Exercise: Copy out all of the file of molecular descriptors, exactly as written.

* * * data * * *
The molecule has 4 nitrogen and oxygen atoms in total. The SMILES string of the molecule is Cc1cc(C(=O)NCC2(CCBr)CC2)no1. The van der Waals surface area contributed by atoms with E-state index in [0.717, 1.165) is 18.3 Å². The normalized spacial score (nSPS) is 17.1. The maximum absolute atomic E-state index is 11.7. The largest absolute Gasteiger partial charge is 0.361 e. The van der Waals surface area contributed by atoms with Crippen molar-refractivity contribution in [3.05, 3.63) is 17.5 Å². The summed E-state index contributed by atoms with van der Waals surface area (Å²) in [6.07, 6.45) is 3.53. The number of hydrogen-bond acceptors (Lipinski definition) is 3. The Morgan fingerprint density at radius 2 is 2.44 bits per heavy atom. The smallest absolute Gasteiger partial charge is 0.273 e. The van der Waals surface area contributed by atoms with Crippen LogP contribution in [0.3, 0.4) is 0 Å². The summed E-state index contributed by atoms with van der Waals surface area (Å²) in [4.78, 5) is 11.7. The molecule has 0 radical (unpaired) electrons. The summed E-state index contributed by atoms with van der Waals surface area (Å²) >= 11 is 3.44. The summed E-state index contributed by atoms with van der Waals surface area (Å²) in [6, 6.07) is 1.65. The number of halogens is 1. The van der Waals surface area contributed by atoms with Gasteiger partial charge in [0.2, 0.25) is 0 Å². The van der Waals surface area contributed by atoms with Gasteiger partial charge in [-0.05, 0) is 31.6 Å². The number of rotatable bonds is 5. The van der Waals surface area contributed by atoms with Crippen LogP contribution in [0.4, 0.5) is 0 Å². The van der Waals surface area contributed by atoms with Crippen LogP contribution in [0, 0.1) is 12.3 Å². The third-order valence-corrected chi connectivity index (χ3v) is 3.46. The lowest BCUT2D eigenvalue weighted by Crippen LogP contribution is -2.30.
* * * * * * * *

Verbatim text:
The molecule has 4 nitrogen and oxygen atoms in total. The SMILES string of the molecule is Cc1cc(C(=O)NCC2(CCBr)CC2)no1. The van der Waals surface area contributed by atoms with E-state index in [0.717, 1.165) is 18.3 Å². The normalized spacial score (nSPS) is 17.1. The maximum absolute atomic E-state index is 11.7. The largest absolute Gasteiger partial charge is 0.361 e. The van der Waals surface area contributed by atoms with Crippen molar-refractivity contribution in [3.05, 3.63) is 17.5 Å². The summed E-state index contributed by atoms with van der Waals surface area (Å²) in [6.07, 6.45) is 3.53. The number of hydrogen-bond acceptors (Lipinski definition) is 3. The Morgan fingerprint density at radius 2 is 2.44 bits per heavy atom. The smallest absolute Gasteiger partial charge is 0.273 e. The van der Waals surface area contributed by atoms with Crippen LogP contribution in [0.3, 0.4) is 0 Å². The summed E-state index contributed by atoms with van der Waals surface area (Å²) in [4.78, 5) is 11.7. The molecule has 0 radical (unpaired) electrons. The summed E-state index contributed by atoms with van der Waals surface area (Å²) >= 11 is 3.44. The summed E-state index contributed by atoms with van der Waals surface area (Å²) in [6, 6.07) is 1.65. The number of halogens is 1. The van der Waals surface area contributed by atoms with Gasteiger partial charge in [0.2, 0.25) is 0 Å². The van der Waals surface area contributed by atoms with Gasteiger partial charge in [-0.05, 0) is 31.6 Å². The number of rotatable bonds is 5. The van der Waals surface area contributed by atoms with Crippen LogP contribution in [0.4, 0.5) is 0 Å². The van der Waals surface area contributed by atoms with Crippen LogP contribution in [0, 0.1) is 12.3 Å². The third-order valence-corrected chi connectivity index (χ3v) is 3.46. The lowest BCUT2D eigenvalue weighted by Crippen LogP contribution is -2.30.